All employees are screened for depression using the Patient Health Questionnaire (PHQ)-9, and those who test positive are referred to a behavioral health or Employee Assistance Program (EAP) service. The following case study evaluated an employee population for behavioral health needs that had members engaged with programs for conditions such as diabetes and heart failure, as well as healthy pregnancy.
Of the more than 150,000 members evaluated, more than 25,000 agreed to a referral to a behavioral health or Employee Assistance Program (EAP) service.8 The dashboard does not show an entire population has been screened for various reasons including employees who have been recently screened or are currently in care with a behavioral health specialist (therapist and/or psychiatrist).
Advocacy and member experience drive comorbid care
At the core of this integrated care approach is a focus on strong experiences for employers and employees and their families.
For employees, the experience with integrated behavioral and medical benefits creates fewer hand-offs and builds a more connected, end-to-end experience. Advocate4Me® representatives may be the initial point of contact for members navigating their health plan. Advocates are trained to connect members to clinical support through referrals to medical and behavioral clinicians and related programs.
For employers, they can view the overall health of an employee population, including employees with comorbid conditions, and how well health management programs may be working and other performance indicators using UnitedHealthcare’s proprietary software, Health Plan ManagerTM.
By offering a comprehensive look at health data, including physical health, behavioral health and adding pharmacy data, it enables employers to help make design plan changes or deploy targeted interventions if needed. This single technology platform also means that clinical teams may have a seamless “whole-person view” of each member, allowing them to better coordinate member outreach and care.
For Joe, the behavioral health advocate recommends virtual therapy and helps Joe schedule a virtual appointment. Using the care coordination system, the behavioral health advocate updates Joe’s case for his nurse case manager. After 6 months, Joe reports feeling better through virtual therapy and a prescription to help with depression.
“What makes the medical and behavioral integration framework at UnitedHealthcare unique is that it helps to put the member at the forefront of the experience. It’s a ‘member first’ model,” Grassmuck says. “Because we have a relationship with each component of their health — everything from medical to pharmacy to behavioral — we believe we understand their full health spectrum as individuals. This allows us to more effectively connect them to what they need.”
For more information about medical and behavioral integration, reach out to your consultant, broker or UnitedHealthcare representative.
*This hypothetical case scenario is intended to be used for illustrative purposes only.
Controlling costs through medical and pharmacy integration
UnitedHealthcare research shows that combining pharmacy benefits with medical plans is central to improving outcomes and containing costs. Integrated pharmacy solutions can realize incremental medical savings from $16-25 per member per month.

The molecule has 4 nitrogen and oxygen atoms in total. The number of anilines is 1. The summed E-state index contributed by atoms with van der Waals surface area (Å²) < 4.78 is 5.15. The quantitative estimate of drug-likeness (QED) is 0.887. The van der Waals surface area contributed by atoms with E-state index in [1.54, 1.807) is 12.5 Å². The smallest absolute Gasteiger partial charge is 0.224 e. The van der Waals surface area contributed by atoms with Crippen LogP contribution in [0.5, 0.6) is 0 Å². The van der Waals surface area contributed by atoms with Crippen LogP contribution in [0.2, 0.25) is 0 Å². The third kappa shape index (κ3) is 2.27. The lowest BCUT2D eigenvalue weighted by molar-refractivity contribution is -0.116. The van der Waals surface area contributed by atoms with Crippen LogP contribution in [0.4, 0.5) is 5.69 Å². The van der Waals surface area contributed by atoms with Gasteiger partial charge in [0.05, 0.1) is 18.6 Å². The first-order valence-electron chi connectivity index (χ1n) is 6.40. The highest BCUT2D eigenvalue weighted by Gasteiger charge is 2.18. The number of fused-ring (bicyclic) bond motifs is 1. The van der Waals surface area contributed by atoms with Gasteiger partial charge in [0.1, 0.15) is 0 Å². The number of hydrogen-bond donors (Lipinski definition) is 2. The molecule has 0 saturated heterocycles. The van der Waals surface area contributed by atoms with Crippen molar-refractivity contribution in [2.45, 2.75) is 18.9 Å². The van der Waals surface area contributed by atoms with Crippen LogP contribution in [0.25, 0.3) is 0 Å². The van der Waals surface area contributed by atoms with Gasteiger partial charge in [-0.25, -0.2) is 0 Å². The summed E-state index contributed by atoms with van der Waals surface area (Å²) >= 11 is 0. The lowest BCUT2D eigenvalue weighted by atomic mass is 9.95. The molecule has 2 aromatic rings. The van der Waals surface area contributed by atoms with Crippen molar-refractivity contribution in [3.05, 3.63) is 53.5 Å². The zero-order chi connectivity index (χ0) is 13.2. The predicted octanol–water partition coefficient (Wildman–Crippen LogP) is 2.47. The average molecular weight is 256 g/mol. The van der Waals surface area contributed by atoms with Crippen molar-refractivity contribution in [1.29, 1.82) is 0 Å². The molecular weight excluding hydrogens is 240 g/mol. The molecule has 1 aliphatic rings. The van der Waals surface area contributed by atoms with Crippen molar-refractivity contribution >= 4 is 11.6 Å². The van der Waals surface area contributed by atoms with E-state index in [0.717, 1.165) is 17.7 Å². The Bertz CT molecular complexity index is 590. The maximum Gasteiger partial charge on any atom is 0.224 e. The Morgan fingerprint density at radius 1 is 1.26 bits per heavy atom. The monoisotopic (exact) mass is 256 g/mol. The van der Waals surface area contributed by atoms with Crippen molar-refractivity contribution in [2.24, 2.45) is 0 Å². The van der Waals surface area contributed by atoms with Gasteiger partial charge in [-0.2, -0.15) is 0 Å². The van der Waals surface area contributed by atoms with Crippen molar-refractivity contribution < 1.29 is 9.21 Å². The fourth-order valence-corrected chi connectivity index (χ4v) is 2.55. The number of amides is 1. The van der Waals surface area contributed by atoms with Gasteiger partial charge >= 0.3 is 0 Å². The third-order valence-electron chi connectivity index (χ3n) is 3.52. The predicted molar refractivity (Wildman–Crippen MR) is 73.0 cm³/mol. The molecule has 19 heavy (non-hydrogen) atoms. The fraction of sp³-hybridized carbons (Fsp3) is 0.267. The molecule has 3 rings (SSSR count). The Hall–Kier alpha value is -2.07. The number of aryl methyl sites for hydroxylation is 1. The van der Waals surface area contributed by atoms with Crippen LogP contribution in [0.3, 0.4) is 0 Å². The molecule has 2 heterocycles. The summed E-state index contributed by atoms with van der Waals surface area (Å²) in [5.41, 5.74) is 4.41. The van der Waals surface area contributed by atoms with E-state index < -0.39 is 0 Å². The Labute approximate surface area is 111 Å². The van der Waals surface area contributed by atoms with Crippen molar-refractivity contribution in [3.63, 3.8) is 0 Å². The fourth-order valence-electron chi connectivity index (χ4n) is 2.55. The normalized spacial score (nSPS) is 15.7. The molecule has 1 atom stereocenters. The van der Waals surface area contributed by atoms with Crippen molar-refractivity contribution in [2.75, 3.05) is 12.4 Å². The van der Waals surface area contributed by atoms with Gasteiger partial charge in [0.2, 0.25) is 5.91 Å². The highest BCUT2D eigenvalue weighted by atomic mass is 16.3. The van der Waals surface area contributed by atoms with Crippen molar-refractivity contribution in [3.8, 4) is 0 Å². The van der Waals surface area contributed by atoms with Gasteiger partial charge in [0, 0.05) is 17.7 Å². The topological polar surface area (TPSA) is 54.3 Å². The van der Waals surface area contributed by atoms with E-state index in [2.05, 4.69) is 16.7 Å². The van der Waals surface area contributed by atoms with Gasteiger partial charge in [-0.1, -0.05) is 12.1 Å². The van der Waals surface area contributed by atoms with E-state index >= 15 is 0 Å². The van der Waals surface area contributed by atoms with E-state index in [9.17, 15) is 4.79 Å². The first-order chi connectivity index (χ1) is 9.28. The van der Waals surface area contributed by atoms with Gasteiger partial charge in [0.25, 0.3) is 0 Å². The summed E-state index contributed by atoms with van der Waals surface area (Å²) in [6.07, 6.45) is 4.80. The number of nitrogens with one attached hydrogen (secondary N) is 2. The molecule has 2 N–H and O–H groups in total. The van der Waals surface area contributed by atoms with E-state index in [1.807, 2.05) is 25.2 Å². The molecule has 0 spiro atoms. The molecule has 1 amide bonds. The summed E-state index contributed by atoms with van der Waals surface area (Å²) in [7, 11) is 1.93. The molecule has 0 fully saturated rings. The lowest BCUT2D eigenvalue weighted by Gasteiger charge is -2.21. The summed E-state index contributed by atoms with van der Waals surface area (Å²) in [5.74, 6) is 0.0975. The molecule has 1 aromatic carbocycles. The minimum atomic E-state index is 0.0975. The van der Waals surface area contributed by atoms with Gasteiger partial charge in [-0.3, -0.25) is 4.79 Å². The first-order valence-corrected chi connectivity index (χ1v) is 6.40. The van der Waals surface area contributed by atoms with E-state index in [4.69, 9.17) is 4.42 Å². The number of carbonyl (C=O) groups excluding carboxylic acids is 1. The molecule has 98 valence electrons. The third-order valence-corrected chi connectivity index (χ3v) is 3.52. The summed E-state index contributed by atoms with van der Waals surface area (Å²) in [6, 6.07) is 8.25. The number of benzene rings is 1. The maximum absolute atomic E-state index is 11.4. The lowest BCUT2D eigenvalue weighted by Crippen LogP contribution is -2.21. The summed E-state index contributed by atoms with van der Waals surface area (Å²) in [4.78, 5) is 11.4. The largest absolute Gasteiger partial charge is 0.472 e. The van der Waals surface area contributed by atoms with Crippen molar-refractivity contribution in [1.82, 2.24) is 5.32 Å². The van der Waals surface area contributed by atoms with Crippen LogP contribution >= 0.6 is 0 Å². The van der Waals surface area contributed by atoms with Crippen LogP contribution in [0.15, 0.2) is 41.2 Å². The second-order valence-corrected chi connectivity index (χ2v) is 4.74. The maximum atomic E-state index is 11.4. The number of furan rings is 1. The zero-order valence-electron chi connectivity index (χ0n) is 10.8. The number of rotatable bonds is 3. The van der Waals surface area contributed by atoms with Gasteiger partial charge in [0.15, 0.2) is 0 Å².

Managing chronic conditions through medical and specialty benefits integration
Connecting vision, dental, financial protection and medical benefits may help employers potentially lower their costs with targeted interventions, helping improve the health and experience of their employees and their families.
- National Institute of Mental Health website, data from 2017 National Survey on Drug Use and Health by the Substance Abuse and Mental Health Services Administration, https://www.nimh.nih.gov/.
- Source: Azocar F, Bargman EP, Smolskis JM, Groat TD. Enhanced methodology for estimating integrated medical-behavioral costs. Optum® internal report. January 2017.
- Azocar F, Bargman EP, Smolskis JM, Groat TD. Enhanced methodology for estimating integrated medical-behavioral costs. Optum® internal report. January 2017.
- World Health Organization. Mental Health in the Workplace: Information Sheet. http://www.portal.pmnch.org/mental_health/in_the_workplace/en/. September 2017.
- Optum CSG Healthcare Analytics; Ly, August 9, 2018.
- LifeSolutions program evaluation. Completed by Optum Healthcare Analytics, November 2019.
- LifeSolutions program evaluation. Completed by Optum Healthcare Analytics, November 2019.
- Optum analysis 2019.
Advocate4Me® services should not be used for emergency or urgent care needs. In an emergency, call 911 or go to the nearest emergency room. The information provided through Advocate services is for informational purposes only and provided as part of your health plan. Wellness nurses, coaches and other representatives cannot diagnose problems or recommend treatment and are not a substitute for your doctor’s care. Your health information is kept confidential in accordance with the law. Advocate services are not an insurance program and may be discontinued at any time.
AbleTo® offers a personalized program of private, confidential one-on-one coaching and therapy via phone. With next-day access to a nationwide network of 300+ highly trained, clinically supervised therapists (LCSW) and behavior coaches, our program will give you the tools you need to improve your daily life.
The material provided through the Employee Assistance Program (EAP) is for informational purposes only. EAP staff cannot diagnose problems or suggest treatment. EAP is not a substitute for your doctor’s care. Employees are encouraged to discuss with their doctor how the information provided may be right for them. Your health information is kept confidential in accordance with the law. EAP is not an insurance program and may be discontinued at any time. Due to the potential for a conflict of interest, legal consultation will not be provided on issues that may involve legal action against UnitedHealthcare or its affiliates, or any entity through which the caller is receiving these services directly or indirectly (e.g., employer or health plan). This program and its components may not be available in all states or for all group sizes and is subject to change. Coverage exclusions and limitations may apply.